By Caitlin O’Malior
We live in a highly technical world, especially lately as many schools, programs, and companies have converted their services to an online platform. For people who are blind or have low vision, some of these new virtual experiences are less accessible, making certain day to day activities more difficult. It can feel overwhelming trying to keep up. Luckily, LightHouse offers an excellent weekly access tech discussion group to help blind and low vision individuals tackle some of these on-going accessibility struggles. Our phenomenal team of Access Tech specialists host Tech Together via Zoom. Tech Together is an interactive, informal conversation that gives participants a chance to ask questions, share their own knowledge or difficulties, and connect with others on a shared common experience—Access Technology.
In pre-COVID times, Tech Together was a monthly meet up at the LightHouse Headquarters in San Francisco. It is sponsored by the city of San Francisco’s program, SF Connected and is open to all technology enthusiasts, although the topics are generally based around accessibility and specifically that of blind and low vision accessibility. Due to the current shelter-in-place circumstances, Tech Together went from a monthly event with a modest following, to a weekly event with an expansive turn out of participants. Now that Tech Together, like so many other LightHouse programs, has gone virtual, people from all over are able to join from wherever they are. Each week about fifty eager “access techies” dial in to learn and share with one another on topics like accessing streaming apps, deliveries and rideshare services, touch screen keyboard and dictation do’s and don’ts, assistive smartphone applications like Be My Eyes, and much more.
I myself have low vision and am admittedly a terrible techie. I’m constantly struggling with tiny text fields on my phone or laptop. I am always clicking the wrong link instead of activating my zoom magnification, and am always, always, sending friends and family indecipherable text messages. I decided to join Tech Together and see what these Tuesday afternoon Zoom sessions were all about. I joined in on the “Inputting Information” sessions—an afternoon dedicated to sharing tips and tricks about using magnification apps, dedication software, and the struggles of touch screen keyboards when you can’t see the screen. It was the perfect class for me! I dialed just before 2:00 and was surprised to see there were already 26 participants, and the number kept on growing. I was delighted to hear people share the same embarrassing (however hilarious) dictation errors I’ve experienced. (Let’s just say, sometimes I’m convinced Siri has a hidden agenda to embarrass and shame me via text and email.) The hour and a half turned into two hours as the conversations, lessons, and laughter flowed amongst the group. I learned a few new keyboarding efficiency tricks, received some useful dictation advice (slower, clearer, highly annunciated speech is key!) and had several laughs along the way.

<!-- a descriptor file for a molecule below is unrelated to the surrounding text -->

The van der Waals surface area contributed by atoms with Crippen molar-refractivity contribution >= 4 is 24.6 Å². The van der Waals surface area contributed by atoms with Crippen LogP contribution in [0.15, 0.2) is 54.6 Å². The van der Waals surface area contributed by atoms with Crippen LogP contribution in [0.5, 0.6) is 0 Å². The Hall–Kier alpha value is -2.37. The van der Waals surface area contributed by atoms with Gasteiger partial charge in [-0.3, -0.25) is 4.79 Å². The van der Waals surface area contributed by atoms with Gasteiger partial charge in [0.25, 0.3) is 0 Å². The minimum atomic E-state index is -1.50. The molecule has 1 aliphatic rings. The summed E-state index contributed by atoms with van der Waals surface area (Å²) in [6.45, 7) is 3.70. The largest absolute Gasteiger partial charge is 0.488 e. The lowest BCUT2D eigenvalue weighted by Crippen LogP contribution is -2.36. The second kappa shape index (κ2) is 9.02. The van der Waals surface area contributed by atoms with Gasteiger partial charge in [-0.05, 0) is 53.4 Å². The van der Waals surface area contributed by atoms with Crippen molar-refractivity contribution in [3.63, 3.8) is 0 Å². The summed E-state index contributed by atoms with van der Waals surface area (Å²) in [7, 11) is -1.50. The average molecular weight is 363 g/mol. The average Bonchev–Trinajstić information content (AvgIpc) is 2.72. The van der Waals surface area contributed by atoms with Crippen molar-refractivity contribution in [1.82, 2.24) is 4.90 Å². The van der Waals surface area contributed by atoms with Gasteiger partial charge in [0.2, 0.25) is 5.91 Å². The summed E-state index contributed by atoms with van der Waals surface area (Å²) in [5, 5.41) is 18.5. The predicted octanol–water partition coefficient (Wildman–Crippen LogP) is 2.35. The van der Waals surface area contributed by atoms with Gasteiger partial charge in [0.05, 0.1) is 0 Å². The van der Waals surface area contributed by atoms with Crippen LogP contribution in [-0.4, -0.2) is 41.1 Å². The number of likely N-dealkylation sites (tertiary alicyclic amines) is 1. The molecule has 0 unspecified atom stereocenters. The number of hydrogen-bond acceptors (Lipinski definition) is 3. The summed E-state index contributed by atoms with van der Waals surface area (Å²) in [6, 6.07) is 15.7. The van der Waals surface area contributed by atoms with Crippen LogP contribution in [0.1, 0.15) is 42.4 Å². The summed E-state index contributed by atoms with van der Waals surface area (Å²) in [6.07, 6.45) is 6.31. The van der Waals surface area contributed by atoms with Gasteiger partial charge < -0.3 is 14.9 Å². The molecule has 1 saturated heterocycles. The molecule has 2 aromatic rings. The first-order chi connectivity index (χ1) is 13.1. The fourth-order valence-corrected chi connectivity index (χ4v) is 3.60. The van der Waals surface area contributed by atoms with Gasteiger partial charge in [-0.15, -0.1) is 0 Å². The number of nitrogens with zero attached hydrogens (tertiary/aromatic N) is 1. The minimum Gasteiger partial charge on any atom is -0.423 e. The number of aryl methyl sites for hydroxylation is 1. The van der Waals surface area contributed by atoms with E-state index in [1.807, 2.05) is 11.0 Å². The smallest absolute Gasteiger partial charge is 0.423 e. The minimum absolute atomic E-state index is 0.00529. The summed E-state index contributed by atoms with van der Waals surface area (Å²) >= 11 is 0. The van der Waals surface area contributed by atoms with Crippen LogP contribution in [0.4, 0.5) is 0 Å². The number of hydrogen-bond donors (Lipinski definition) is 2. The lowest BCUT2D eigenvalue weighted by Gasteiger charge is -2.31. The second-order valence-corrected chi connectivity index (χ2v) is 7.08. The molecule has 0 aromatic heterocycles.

Tech Together has not only served as a fantastic resource for people seeking help and information about access technology, but it has also offered a chance for people to connect with others during these difficult times of social distancing and shelter-in-place regulations. “It’s satisfying to help build a community that shares knowledge and resources the way Tech Together does,” says LightHouse Access Technology Trainer, Jeff Buckwalter. “It not only helps cut through the social isolation of feeling you are the only one with frustrating technical issues, but also allows broader sharing to what people have learned, often through hard-won experience.”
Whether you are in need of technological assistance, or if you are just looking for a group of kind, resourceful, AT enthusiasts, I highly recommend checking out Tech Together every Tuesday afternoon from 2:00 p.m. to 3:30 p.m. RSVP to AT@lighthouse-sf.org or via voicemail at: 415-694-7343.
September 2020 Tech Together topics:
September 1: 100 things to say to Alexa
Are you making the most of your Amazon smart speaker? We’ll cover a wide variety of things you can ask Alexa without having to enable third party skills.
September 8: What About Google?
If you have a Google smart speaker, we’ll cover a range of tips and tricks for how to make the most of everything it can do.
September 15: Apps for Exploring Your World
We’ll share apps that can provide information on streets, route planning, and transit schedules.
September 22: Understanding Web Elements
If you are a screen reader user, you likely hear about headings, links, landmarks, tables and more, every time you venture on to the world wide web. We’ll share an overview of what these elements do, and how they can make your web browsing experience more efficient.